Trump says stimulus deal will happen after election

President TrumpDonald TrumpTrump hails Arizona Senate for audit at Phoenix rally, slams governor Arkansas governor says it's 'disappointing' vaccinations have become 'political' Watch live: Trump attends rally in Phoenix MORE acknowledged Tuesday that an agreement on a coronavirus relief stimulus package would not materialize until after Election Day, but predicted that a deal would be reached.

Speaking to reporters at the White House, Trump insisted his administration would still be willing to negotiate with House Speaker Nancy PelosiNancy PelosiSunday shows preview: Bipartisan infrastructure talks drag on; Democrats plow ahead with Jan. 6 probe House Democrats grow frustrated as they feel ignored by Senate Yellen to Congress: Raise the debt ceiling or risk 'irreparable harm' MORE (D-Calif.) following the election on Nov. 3.

At the same time, Trump targeted Pelosi, claiming the top Democrat was seeking “bailouts” for states and cities run by Democrats and predicting boldly that the failed negotiations would cost Democrats the House majority.


“Nancy Pelosi is only interested in bailing out badly-run, crime-ridden Democrat cities and states. That’s all she is interested in,” Trump said. “She is not interested in helping the people.”

“After the election, we will get the best stimulus package you have ever seen,” Trump continued. “I think we are going to take back the House because of her.”

It is highly unlikely that Republicans will take back the House, which has been under Democratic control since the 2018 midterm elections. The Cook Political Report predicts that Democrats will expand their majority in 2020. Pelosi called Trump “delusional” after he made the same prediction last week during the final presidential debate.

The coronavirus pandemic and related business closures devastated the U.S. economy, resulting in millions of job losses earlier this year. The country has seen four consecutive months of job gains, causing the unemployment rate to fall to 7.9 percent in September, but the data has evidenced a slowing recovery and economists have expressed concerns about the state of the economy without further fiscal support.

The White House and Democrats have negotiated for months on another round of stimulus without a deal, and it appeared increasingly unlikely both sides would not come to an agreement before Nov. 3 even before Trump’s remarks on Tuesday afternoon.


Speaking on Fox News earlier Tuesday, White House communications director Alyssa Farah said the White House hoped to reach a deal with Democrats on further coronavirus relief that could be voted on “within weeks.”

“We are confident that we can get something in the coming weeks,” Farah said when asked about the prospect of a deal this week following the confirmation of Supreme Court Justice Amy Coney BarrettAmy Coney BarrettAbortion rights face most difficult test yet at Supreme Court Overnight Health Care: Biden officials says no change to masking guidance right now | Missouri Supreme Court rules in favor of Medicaid expansion | Mississippi's attorney general asks Supreme Court to overturn Roe v. Wade Mississippi's attorney general asks Supreme Court to overturn Roe v. Wade MORE.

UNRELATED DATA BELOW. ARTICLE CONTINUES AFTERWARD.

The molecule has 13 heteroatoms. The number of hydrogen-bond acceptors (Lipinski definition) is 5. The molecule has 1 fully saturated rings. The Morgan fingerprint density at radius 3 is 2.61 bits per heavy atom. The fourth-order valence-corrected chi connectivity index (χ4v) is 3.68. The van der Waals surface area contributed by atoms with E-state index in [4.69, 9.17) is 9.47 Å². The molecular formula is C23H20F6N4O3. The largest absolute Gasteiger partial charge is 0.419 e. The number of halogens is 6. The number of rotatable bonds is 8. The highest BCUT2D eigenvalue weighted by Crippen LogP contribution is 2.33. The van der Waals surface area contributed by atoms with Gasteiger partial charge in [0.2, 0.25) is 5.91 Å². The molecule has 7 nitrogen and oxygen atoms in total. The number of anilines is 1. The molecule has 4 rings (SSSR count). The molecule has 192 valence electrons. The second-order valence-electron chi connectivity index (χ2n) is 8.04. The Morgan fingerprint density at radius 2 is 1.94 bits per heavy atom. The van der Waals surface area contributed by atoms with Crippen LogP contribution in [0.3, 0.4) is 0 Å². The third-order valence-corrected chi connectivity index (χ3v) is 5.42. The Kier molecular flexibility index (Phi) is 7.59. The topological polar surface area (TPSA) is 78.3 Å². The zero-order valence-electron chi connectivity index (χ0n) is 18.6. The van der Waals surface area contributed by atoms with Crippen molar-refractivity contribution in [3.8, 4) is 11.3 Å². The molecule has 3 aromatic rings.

Pelosi and Treasury Secretary Steven MnuchinSteven MnuchinThe Hill's Morning Report - Presented by Goldman Sachs - Biden rallies Senate Dems behind mammoth spending plan Mnuchin dodges CNBC questions on whether Trump lying over election Democrats justified in filibustering GOP, says Schumer MORE, Trump’s lead negotiator, spoke again on Monday, after which Pelosi aide Drew Hammill said that House Democrats were still waiting on the administration to accept their language on a national plan for COVID-19 testing. The two sides have disagreed on funding for state and local governments impacted by the coronavirus pandemic.

What’s more, some Senate Republicans have opposed the White House’s $1.8 trillion price tag in negotiations with Democrats and it is not clear whether a bipartisan stimulus deal would be able to pass the upper chamber even if the White House and Democrats were to reach an agreement.

Despite Trump’s optimism, it is unclear whether the two sides will be able to reach an agreement following the election, either. The prospects for a deal will undoubtedly depend on who wins the White House and whether the GOP retains control of the Senate. Trump has consistently trailed Democratic nominee Joe BidenJoe BidenTrump hails Arizona Senate for audit at Phoenix rally, slams governor Republicans focus tax hike opposition on capital gains change Biden on hecklers: 'This is not a Trump rally. Let 'em holler' MORE in national and battleground state polling, as Americans give him poor marks for his handling of the coronavirus pandemic. 

--Updated at 2:41 p.m.